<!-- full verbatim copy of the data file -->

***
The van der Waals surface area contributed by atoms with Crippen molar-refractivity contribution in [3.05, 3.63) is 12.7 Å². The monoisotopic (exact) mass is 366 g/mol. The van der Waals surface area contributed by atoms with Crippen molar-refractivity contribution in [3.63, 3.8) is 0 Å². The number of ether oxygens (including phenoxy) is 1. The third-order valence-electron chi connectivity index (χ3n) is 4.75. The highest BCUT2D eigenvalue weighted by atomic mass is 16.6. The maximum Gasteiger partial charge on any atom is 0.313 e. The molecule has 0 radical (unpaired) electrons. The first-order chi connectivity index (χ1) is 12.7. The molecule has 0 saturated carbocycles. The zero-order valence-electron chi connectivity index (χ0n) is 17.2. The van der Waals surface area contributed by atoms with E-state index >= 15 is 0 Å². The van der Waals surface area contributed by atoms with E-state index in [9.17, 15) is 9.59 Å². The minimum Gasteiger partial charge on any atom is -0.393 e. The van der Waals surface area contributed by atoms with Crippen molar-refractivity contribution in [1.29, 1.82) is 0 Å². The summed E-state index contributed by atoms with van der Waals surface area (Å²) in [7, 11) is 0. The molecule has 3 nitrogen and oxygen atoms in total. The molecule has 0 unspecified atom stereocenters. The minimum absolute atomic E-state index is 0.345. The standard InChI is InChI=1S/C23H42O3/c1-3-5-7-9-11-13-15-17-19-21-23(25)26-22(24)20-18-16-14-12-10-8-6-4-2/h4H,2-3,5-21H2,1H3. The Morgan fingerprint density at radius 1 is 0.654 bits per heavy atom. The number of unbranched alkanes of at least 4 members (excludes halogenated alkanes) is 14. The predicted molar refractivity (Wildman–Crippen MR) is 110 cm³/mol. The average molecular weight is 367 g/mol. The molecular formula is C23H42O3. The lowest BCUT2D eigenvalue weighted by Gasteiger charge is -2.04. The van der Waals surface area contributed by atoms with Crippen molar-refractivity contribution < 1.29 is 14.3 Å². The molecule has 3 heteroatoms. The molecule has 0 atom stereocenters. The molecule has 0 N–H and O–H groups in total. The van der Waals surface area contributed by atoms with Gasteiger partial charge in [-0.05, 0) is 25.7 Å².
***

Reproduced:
The van der Waals surface area contributed by atoms with Crippen molar-refractivity contribution in [3.05, 3.63) is 12.7 Å². The monoisotopic (exact) mass is 366 g/mol. The van der Waals surface area contributed by atoms with Crippen molar-refractivity contribution in [3.63, 3.8) is 0 Å². The number of ether oxygens (including phenoxy) is 1. The third-order valence-electron chi connectivity index (χ3n) is 4.75. The highest BCUT2D eigenvalue weighted by atomic mass is 16.6. The maximum Gasteiger partial charge on any atom is 0.313 e. The molecule has 0 radical (unpaired) electrons. The first-order chi connectivity index (χ1) is 12.7. The molecule has 0 saturated carbocycles. The zero-order valence-electron chi connectivity index (χ0n) is 17.2. The van der Waals surface area contributed by atoms with E-state index >= 15 is 0 Å². The van der Waals surface area contributed by atoms with E-state index in [9.17, 15) is 9.59 Å². The minimum Gasteiger partial charge on any atom is -0.393 e. The van der Waals surface area contributed by atoms with Crippen molar-refractivity contribution in [1.29, 1.82) is 0 Å². The summed E-state index contributed by atoms with van der Waals surface area (Å²) in [7, 11) is 0. The molecule has 3 nitrogen and oxygen atoms in total. The molecule has 0 unspecified atom stereocenters. The minimum absolute atomic E-state index is 0.345. The standard InChI is InChI=1S/C23H42O3/c1-3-5-7-9-11-13-15-17-19-21-23(25)26-22(24)20-18-16-14-12-10-8-6-4-2/h4H,2-3,5-21H2,1H3. The Morgan fingerprint density at radius 1 is 0.654 bits per heavy atom. The number of unbranched alkanes of at least 4 members (excludes halogenated alkanes) is 14. The predicted molar refractivity (Wildman–Crippen MR) is 110 cm³/mol. The average molecular weight is 367 g/mol. The molecular formula is C23H42O3. The lowest BCUT2D eigenvalue weighted by Gasteiger charge is -2.04. The van der Waals surface area contributed by atoms with Crippen molar-refractivity contribution < 1.29 is 14.3 Å². The molecule has 3 heteroatoms. The molecule has 0 atom stereocenters. The molecule has 0 N–H and O–H groups in total. The van der Waals surface area contributed by atoms with Gasteiger partial charge in [-0.05, 0) is 25.7 Å².